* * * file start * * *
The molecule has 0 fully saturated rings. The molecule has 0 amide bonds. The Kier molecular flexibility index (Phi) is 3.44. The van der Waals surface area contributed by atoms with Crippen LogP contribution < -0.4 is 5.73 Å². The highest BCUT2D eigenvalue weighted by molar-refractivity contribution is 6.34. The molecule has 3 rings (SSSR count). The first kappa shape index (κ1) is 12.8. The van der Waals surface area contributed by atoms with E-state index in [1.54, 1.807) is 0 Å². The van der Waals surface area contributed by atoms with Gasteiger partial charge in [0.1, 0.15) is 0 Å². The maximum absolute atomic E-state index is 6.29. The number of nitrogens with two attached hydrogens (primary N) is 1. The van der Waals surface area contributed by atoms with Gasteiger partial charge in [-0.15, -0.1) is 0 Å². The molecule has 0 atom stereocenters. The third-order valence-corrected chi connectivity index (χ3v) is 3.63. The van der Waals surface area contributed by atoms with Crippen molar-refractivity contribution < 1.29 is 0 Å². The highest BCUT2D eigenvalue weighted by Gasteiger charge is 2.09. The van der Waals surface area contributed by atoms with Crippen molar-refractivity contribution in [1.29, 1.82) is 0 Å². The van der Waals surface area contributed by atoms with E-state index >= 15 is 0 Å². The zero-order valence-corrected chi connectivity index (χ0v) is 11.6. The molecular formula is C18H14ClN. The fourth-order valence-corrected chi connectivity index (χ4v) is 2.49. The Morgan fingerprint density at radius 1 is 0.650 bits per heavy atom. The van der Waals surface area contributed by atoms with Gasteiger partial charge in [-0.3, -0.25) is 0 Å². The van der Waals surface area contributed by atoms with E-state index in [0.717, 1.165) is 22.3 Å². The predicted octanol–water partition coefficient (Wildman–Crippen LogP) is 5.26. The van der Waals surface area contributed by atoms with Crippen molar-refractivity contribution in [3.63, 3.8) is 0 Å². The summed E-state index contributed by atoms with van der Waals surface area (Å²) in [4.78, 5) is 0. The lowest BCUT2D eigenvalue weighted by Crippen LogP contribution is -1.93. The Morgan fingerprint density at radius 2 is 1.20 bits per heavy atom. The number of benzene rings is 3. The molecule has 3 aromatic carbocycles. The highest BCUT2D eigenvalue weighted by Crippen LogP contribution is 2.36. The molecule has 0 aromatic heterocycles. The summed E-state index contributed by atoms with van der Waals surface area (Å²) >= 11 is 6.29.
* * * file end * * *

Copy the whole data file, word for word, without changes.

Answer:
The molecule has 0 fully saturated rings. The molecule has 0 amide bonds. The Kier molecular flexibility index (Phi) is 3.44. The van der Waals surface area contributed by atoms with Crippen LogP contribution < -0.4 is 5.73 Å². The highest BCUT2D eigenvalue weighted by molar-refractivity contribution is 6.34. The molecule has 3 rings (SSSR count). The first kappa shape index (κ1) is 12.8. The van der Waals surface area contributed by atoms with E-state index in [1.54, 1.807) is 0 Å². The van der Waals surface area contributed by atoms with Gasteiger partial charge in [0.1, 0.15) is 0 Å². The maximum absolute atomic E-state index is 6.29. The number of nitrogens with two attached hydrogens (primary N) is 1. The van der Waals surface area contributed by atoms with Gasteiger partial charge in [-0.15, -0.1) is 0 Å². The molecule has 0 atom stereocenters. The third-order valence-corrected chi connectivity index (χ3v) is 3.63. The van der Waals surface area contributed by atoms with Crippen molar-refractivity contribution < 1.29 is 0 Å². The highest BCUT2D eigenvalue weighted by Gasteiger charge is 2.09. The van der Waals surface area contributed by atoms with Crippen molar-refractivity contribution in [1.29, 1.82) is 0 Å². The van der Waals surface area contributed by atoms with E-state index >= 15 is 0 Å². The zero-order valence-corrected chi connectivity index (χ0v) is 11.6. The molecular formula is C18H14ClN. The fourth-order valence-corrected chi connectivity index (χ4v) is 2.49. The Morgan fingerprint density at radius 1 is 0.650 bits per heavy atom. The van der Waals surface area contributed by atoms with Gasteiger partial charge in [-0.3, -0.25) is 0 Å². The van der Waals surface area contributed by atoms with E-state index in [0.717, 1.165) is 22.3 Å². The predicted octanol–water partition coefficient (Wildman–Crippen LogP) is 5.26. The van der Waals surface area contributed by atoms with Crippen molar-refractivity contribution in [3.63, 3.8) is 0 Å². The summed E-state index contributed by atoms with van der Waals surface area (Å²) in [4.78, 5) is 0. The lowest BCUT2D eigenvalue weighted by Crippen LogP contribution is -1.93. The Morgan fingerprint density at radius 2 is 1.20 bits per heavy atom. The number of benzene rings is 3. The molecule has 3 aromatic carbocycles. The highest BCUT2D eigenvalue weighted by Crippen LogP contribution is 2.36. The molecule has 0 aromatic heterocycles. The summed E-state index contributed by atoms with van der Waals surface area (Å²) >= 11 is 6.29.